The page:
Then the Green-shirts romped past Argentina 5-0. As usual, Britain fought till the end, going down 1-2.

When Pakistan strolled past Malaysia 4-0, we had already qualified for the semi-finals. In the last pool match against Kenya we won 2-1.

Pakistan’s domination can be measured from the fact that they were five points clear of the second-placed team in the pool.

They carried the form into the semi-final, against West Germany: as many as 11 penalty corners came their way. Both full-backs, Tanveer Dar and Tariq Aziz, with six and two goals off penalty corners, respectively, had done well in the event but were hampered by the bumpy ground which made the ball stoppage difficult. Eventually, one of Tariq’s penalty corner strikes hit a German defender’s foot. The resulting penalty stroke was wasted by Saeed Anwar who pushed it straight on to the goalkeeper’s body. Even during extra time Pakistan’s best efforts remained fruitless.

Finally, in the sudden death period, the legendary right-out Khalid Mahmood cut inside from the gallery and beat three defenders almost in a straight line to score an exceptional individual goal.

In the final, Pakistan met Australia again. The Aussies had created history by defeating India in the semi-final, thus denying the latter a place in the final for the first time in nine Olympic appearances.

Pakistan started well and had better control of the game. In the 15th minute, brilliant Ashfaq, after taking a ball from the 25 yards, stepped aside Australia’s best full-back Brian Glencross before passing to centre-forward Rasheed Jr who in his customary style put the ball into the net in a flash. In the early second half, left-in Asad Malik got a golden chance from the top of the ‘D’. He flicked the ball over the goalkeeper but the Aussie left-half came from nowhere to clear the ball.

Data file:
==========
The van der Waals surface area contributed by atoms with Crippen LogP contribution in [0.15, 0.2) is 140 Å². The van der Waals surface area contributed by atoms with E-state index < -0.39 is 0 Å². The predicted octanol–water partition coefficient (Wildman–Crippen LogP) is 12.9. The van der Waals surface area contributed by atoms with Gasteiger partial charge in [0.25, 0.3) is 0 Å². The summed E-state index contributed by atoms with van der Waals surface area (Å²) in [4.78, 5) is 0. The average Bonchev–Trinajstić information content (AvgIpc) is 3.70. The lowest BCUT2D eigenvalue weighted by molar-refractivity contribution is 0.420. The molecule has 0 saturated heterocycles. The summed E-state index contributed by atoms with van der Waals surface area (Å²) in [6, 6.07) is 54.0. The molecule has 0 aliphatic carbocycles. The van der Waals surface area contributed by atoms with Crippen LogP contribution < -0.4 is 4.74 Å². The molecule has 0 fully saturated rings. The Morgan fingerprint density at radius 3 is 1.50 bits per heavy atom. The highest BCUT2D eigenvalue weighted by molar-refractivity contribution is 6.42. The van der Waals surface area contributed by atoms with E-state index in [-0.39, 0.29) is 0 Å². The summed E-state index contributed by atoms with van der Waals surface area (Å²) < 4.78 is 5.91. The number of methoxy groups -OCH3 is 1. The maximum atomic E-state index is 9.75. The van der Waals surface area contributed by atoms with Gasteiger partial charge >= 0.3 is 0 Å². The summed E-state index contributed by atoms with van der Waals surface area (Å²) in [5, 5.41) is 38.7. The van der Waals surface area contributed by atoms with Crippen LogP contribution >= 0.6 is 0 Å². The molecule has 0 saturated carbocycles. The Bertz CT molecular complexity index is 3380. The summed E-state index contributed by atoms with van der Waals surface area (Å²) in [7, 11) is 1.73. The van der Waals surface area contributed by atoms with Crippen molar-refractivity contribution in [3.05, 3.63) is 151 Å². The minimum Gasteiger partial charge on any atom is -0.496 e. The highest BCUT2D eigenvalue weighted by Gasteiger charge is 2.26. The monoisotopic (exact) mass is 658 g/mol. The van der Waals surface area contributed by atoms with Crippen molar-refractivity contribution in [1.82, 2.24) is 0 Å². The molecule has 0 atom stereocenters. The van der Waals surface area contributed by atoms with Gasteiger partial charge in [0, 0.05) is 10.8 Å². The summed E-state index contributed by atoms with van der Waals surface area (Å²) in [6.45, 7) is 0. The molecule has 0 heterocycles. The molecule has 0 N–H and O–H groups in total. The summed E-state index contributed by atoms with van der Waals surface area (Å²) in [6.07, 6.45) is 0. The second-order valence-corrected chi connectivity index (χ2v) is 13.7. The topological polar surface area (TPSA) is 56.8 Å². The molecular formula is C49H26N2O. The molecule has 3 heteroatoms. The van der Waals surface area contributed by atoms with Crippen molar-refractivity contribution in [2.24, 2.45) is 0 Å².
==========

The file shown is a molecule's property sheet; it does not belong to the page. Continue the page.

Nevertheless, in the 46th minute, the plucky Australians equalised through a penalty corner conversion by Glencross.

Once again, it fell to the brilliance of Khalid Mahmood to create the gold medal-winning goal. In his characteristic style, he cut inside from the right gallery, dribbled past a defender before passing the ball to the unmarked Asad Malik, who netted with a reverse flick.

About Khalid Mahmood, one journalist remarked: “His crosses were so accurate and precise as if he was drawing a line with a ruler.”

And this is how the famous British hockey journalist Patrick Rowley summed up Pakistan’s show in the tournament: “The Pakistanis fully deserved to win the gold medal. They played beautifully controlled hockey throughout. They were never flashy, just massively competent, masters in their defensive markings and brilliant at holding and releasing the ball at the right moment in the attack. They made hockey the simplest of all games.”

On return home, there were victory parades and huge public receptions, not only in mega cities but also in small towns such as Sialkot and Sheikhupura.

President Ayub Khan invited the team for a dinner at the President House. The players were rewarded with cash as well as agricultural land in Southern Punjab. The action photograph of Asad Malik’s winning goal of the final was reproduced on a postage stamp.

Goalkeepers: Zakir Hussain and Qazi Salahuddin.

Full-backs- Tanveer Dar, Tariq Aziz (captain) and Riazuddin.

Half-backs: Saeed Anwar, Riaz Ahmad, Gulraiz Akhtar, Fazal-ur-Rahman and Anwar Shah.

Forwards: Khalid Mahmood, Mohammad Ashfaq, Abdul Rasheed Jr, Asad Malik, Jahnagir Butt, Farooq Khan, Tariq Niazi and Laeeq Ahmad.

Scorers: Abdul Rasheed Jr 7 goals, Tanveer Dar 6, Asad Malik 5, Tariq Aziz 2, Tariq Niazi 2, Khalid Mahmood 1, Ashfaq 1, Gulraiz 1, Riaz 1.

 

Ijaz Chaudhary